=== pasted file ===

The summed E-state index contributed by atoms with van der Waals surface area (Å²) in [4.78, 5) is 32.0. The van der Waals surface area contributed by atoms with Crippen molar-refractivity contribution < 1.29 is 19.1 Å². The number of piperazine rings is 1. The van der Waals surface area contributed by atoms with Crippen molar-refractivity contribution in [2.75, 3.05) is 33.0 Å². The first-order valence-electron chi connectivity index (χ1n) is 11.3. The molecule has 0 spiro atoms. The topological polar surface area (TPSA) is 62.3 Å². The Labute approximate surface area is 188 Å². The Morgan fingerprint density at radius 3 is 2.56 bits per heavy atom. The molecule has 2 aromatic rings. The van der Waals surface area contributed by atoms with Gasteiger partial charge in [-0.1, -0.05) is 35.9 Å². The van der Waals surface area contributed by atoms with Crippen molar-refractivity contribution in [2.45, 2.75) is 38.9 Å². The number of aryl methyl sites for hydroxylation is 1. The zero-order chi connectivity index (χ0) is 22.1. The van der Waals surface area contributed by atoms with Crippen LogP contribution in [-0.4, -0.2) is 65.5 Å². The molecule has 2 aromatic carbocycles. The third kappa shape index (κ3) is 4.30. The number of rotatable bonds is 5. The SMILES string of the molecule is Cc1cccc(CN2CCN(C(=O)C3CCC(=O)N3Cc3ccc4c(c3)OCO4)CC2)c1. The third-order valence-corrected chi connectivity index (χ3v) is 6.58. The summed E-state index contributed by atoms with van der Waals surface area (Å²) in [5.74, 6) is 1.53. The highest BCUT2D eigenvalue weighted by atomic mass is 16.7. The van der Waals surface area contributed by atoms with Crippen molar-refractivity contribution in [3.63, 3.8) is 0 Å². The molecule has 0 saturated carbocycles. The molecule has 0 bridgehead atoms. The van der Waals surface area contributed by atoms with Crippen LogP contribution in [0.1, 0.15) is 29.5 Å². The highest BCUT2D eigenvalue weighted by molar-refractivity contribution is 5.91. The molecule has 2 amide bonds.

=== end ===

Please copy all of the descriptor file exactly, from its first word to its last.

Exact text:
The summed E-state index contributed by atoms with van der Waals surface area (Å²) in [4.78, 5) is 32.0. The van der Waals surface area contributed by atoms with Crippen molar-refractivity contribution < 1.29 is 19.1 Å². The number of piperazine rings is 1. The van der Waals surface area contributed by atoms with Crippen molar-refractivity contribution in [2.75, 3.05) is 33.0 Å². The first-order valence-electron chi connectivity index (χ1n) is 11.3. The molecule has 0 spiro atoms. The topological polar surface area (TPSA) is 62.3 Å². The Labute approximate surface area is 188 Å². The Morgan fingerprint density at radius 3 is 2.56 bits per heavy atom. The molecule has 2 aromatic rings. The van der Waals surface area contributed by atoms with Gasteiger partial charge in [-0.1, -0.05) is 35.9 Å². The van der Waals surface area contributed by atoms with Crippen molar-refractivity contribution in [2.45, 2.75) is 38.9 Å². The number of aryl methyl sites for hydroxylation is 1. The zero-order chi connectivity index (χ0) is 22.1. The van der Waals surface area contributed by atoms with Crippen LogP contribution in [-0.4, -0.2) is 65.5 Å². The molecule has 2 aromatic carbocycles. The third kappa shape index (κ3) is 4.30. The number of rotatable bonds is 5. The SMILES string of the molecule is Cc1cccc(CN2CCN(C(=O)C3CCC(=O)N3Cc3ccc4c(c3)OCO4)CC2)c1. The third-order valence-corrected chi connectivity index (χ3v) is 6.58. The summed E-state index contributed by atoms with van der Waals surface area (Å²) in [5.74, 6) is 1.53. The highest BCUT2D eigenvalue weighted by atomic mass is 16.7. The van der Waals surface area contributed by atoms with Crippen molar-refractivity contribution in [3.63, 3.8) is 0 Å². The molecule has 0 saturated carbocycles. The molecule has 0 bridgehead atoms. The van der Waals surface area contributed by atoms with Crippen LogP contribution in [0.1, 0.15) is 29.5 Å². The highest BCUT2D eigenvalue weighted by molar-refractivity contribution is 5.91. The molecule has 2 amide bonds.